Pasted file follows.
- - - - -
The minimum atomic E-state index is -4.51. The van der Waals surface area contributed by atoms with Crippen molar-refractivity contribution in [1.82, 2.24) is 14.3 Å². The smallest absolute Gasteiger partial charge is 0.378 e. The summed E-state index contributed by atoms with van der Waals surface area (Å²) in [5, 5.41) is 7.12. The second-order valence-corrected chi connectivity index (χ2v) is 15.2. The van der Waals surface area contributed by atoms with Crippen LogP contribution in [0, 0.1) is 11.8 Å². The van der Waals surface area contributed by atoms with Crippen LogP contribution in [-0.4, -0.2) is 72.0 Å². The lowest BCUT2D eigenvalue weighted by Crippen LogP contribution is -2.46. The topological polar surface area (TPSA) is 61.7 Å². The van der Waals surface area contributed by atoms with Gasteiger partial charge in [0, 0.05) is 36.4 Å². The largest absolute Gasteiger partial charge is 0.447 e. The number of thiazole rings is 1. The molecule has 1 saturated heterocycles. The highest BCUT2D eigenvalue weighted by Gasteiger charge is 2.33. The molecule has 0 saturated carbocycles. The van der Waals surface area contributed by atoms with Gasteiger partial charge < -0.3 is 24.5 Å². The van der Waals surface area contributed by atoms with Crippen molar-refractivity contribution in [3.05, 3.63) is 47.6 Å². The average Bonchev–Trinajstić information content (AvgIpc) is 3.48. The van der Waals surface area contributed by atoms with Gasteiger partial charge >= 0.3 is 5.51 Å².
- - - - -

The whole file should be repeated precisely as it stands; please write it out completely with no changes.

The minimum atomic E-state index is -4.51. The van der Waals surface area contributed by atoms with Crippen molar-refractivity contribution in [1.82, 2.24) is 14.3 Å². The smallest absolute Gasteiger partial charge is 0.378 e. The summed E-state index contributed by atoms with van der Waals surface area (Å²) in [5, 5.41) is 7.12. The second-order valence-corrected chi connectivity index (χ2v) is 15.2. The van der Waals surface area contributed by atoms with Crippen LogP contribution in [0, 0.1) is 11.8 Å². The van der Waals surface area contributed by atoms with Crippen LogP contribution in [-0.4, -0.2) is 72.0 Å². The lowest BCUT2D eigenvalue weighted by Crippen LogP contribution is -2.46. The topological polar surface area (TPSA) is 61.7 Å². The van der Waals surface area contributed by atoms with Gasteiger partial charge in [0, 0.05) is 36.4 Å². The largest absolute Gasteiger partial charge is 0.447 e. The number of thiazole rings is 1. The molecule has 1 saturated heterocycles. The highest BCUT2D eigenvalue weighted by Gasteiger charge is 2.33. The molecule has 0 saturated carbocycles. The van der Waals surface area contributed by atoms with Gasteiger partial charge < -0.3 is 24.5 Å². The van der Waals surface area contributed by atoms with Crippen molar-refractivity contribution in [3.05, 3.63) is 47.6 Å². The average Bonchev–Trinajstić information content (AvgIpc) is 3.48. The van der Waals surface area contributed by atoms with Gasteiger partial charge >= 0.3 is 5.51 Å².